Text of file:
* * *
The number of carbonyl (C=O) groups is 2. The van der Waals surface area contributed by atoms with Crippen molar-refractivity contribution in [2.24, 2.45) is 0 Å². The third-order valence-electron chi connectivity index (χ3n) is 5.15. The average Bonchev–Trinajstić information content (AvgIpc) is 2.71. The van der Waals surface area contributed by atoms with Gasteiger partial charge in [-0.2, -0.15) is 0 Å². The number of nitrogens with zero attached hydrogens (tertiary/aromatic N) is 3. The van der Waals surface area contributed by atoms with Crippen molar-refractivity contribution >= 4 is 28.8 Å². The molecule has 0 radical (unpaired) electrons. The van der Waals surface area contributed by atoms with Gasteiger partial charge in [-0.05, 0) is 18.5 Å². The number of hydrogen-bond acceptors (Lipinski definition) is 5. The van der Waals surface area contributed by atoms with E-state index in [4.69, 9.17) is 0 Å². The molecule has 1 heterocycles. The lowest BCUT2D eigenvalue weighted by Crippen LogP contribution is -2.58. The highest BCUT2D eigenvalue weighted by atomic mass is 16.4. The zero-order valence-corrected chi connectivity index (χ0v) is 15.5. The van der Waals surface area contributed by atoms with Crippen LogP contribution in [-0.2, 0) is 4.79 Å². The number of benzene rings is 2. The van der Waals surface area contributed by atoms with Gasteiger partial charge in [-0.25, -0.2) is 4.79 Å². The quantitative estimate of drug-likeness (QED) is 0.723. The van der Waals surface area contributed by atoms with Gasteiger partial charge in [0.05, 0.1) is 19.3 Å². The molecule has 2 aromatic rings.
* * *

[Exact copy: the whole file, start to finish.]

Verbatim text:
The number of carbonyl (C=O) groups is 2. The van der Waals surface area contributed by atoms with Crippen molar-refractivity contribution in [2.24, 2.45) is 0 Å². The third-order valence-electron chi connectivity index (χ3n) is 5.15. The average Bonchev–Trinajstić information content (AvgIpc) is 2.71. The van der Waals surface area contributed by atoms with Gasteiger partial charge in [-0.2, -0.15) is 0 Å². The number of nitrogens with zero attached hydrogens (tertiary/aromatic N) is 3. The van der Waals surface area contributed by atoms with Crippen molar-refractivity contribution >= 4 is 28.8 Å². The molecule has 0 radical (unpaired) electrons. The van der Waals surface area contributed by atoms with Gasteiger partial charge in [-0.05, 0) is 18.5 Å². The number of hydrogen-bond acceptors (Lipinski definition) is 5. The van der Waals surface area contributed by atoms with E-state index in [4.69, 9.17) is 0 Å². The molecule has 1 heterocycles. The lowest BCUT2D eigenvalue weighted by Crippen LogP contribution is -2.58. The highest BCUT2D eigenvalue weighted by atomic mass is 16.4. The zero-order valence-corrected chi connectivity index (χ0v) is 15.5. The van der Waals surface area contributed by atoms with Crippen LogP contribution in [-0.2, 0) is 4.79 Å². The number of benzene rings is 2. The van der Waals surface area contributed by atoms with Gasteiger partial charge in [-0.25, -0.2) is 4.79 Å². The quantitative estimate of drug-likeness (QED) is 0.723. The van der Waals surface area contributed by atoms with Gasteiger partial charge in [0.05, 0.1) is 19.3 Å². The molecule has 2 aromatic rings.